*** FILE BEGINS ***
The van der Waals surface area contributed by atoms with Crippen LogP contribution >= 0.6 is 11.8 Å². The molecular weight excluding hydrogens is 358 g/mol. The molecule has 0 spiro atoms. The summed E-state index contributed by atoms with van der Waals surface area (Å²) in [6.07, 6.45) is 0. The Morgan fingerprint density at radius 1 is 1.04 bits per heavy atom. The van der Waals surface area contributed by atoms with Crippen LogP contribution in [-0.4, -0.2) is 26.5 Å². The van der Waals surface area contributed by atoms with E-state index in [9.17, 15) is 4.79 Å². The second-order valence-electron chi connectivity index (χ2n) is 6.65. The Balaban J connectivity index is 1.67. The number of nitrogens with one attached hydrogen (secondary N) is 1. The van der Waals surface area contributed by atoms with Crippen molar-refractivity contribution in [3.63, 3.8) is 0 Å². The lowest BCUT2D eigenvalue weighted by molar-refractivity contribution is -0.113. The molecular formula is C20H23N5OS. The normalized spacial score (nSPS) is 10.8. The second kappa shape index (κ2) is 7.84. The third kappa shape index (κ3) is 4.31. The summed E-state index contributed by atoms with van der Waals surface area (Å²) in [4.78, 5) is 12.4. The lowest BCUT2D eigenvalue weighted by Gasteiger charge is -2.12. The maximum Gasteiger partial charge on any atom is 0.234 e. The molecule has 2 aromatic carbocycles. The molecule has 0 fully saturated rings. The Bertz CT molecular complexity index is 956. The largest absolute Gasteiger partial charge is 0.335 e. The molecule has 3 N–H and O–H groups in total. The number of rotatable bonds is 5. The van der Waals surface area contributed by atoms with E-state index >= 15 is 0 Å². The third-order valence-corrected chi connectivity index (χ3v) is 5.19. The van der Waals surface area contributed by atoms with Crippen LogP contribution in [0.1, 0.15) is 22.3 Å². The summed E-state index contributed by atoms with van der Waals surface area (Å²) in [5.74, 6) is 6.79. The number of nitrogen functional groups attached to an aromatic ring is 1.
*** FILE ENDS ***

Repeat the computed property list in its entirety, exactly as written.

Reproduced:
The van der Waals surface area contributed by atoms with Crippen LogP contribution >= 0.6 is 11.8 Å². The molecular weight excluding hydrogens is 358 g/mol. The molecule has 0 spiro atoms. The summed E-state index contributed by atoms with van der Waals surface area (Å²) in [6.07, 6.45) is 0. The Morgan fingerprint density at radius 1 is 1.04 bits per heavy atom. The van der Waals surface area contributed by atoms with Crippen LogP contribution in [-0.4, -0.2) is 26.5 Å². The van der Waals surface area contributed by atoms with E-state index in [9.17, 15) is 4.79 Å². The second-order valence-electron chi connectivity index (χ2n) is 6.65. The Balaban J connectivity index is 1.67. The number of nitrogens with one attached hydrogen (secondary N) is 1. The van der Waals surface area contributed by atoms with Crippen molar-refractivity contribution in [3.63, 3.8) is 0 Å². The lowest BCUT2D eigenvalue weighted by molar-refractivity contribution is -0.113. The molecular formula is C20H23N5OS. The normalized spacial score (nSPS) is 10.8. The second kappa shape index (κ2) is 7.84. The third kappa shape index (κ3) is 4.31. The summed E-state index contributed by atoms with van der Waals surface area (Å²) in [4.78, 5) is 12.4. The lowest BCUT2D eigenvalue weighted by Gasteiger charge is -2.12. The maximum Gasteiger partial charge on any atom is 0.234 e. The molecule has 2 aromatic carbocycles. The molecule has 0 fully saturated rings. The Bertz CT molecular complexity index is 956. The largest absolute Gasteiger partial charge is 0.335 e. The molecule has 3 N–H and O–H groups in total. The number of rotatable bonds is 5. The van der Waals surface area contributed by atoms with E-state index >= 15 is 0 Å². The third-order valence-corrected chi connectivity index (χ3v) is 5.19. The van der Waals surface area contributed by atoms with Crippen LogP contribution in [0.1, 0.15) is 22.3 Å². The summed E-state index contributed by atoms with van der Waals surface area (Å²) in [5.74, 6) is 6.79. The number of nitrogen functional groups attached to an aromatic ring is 1.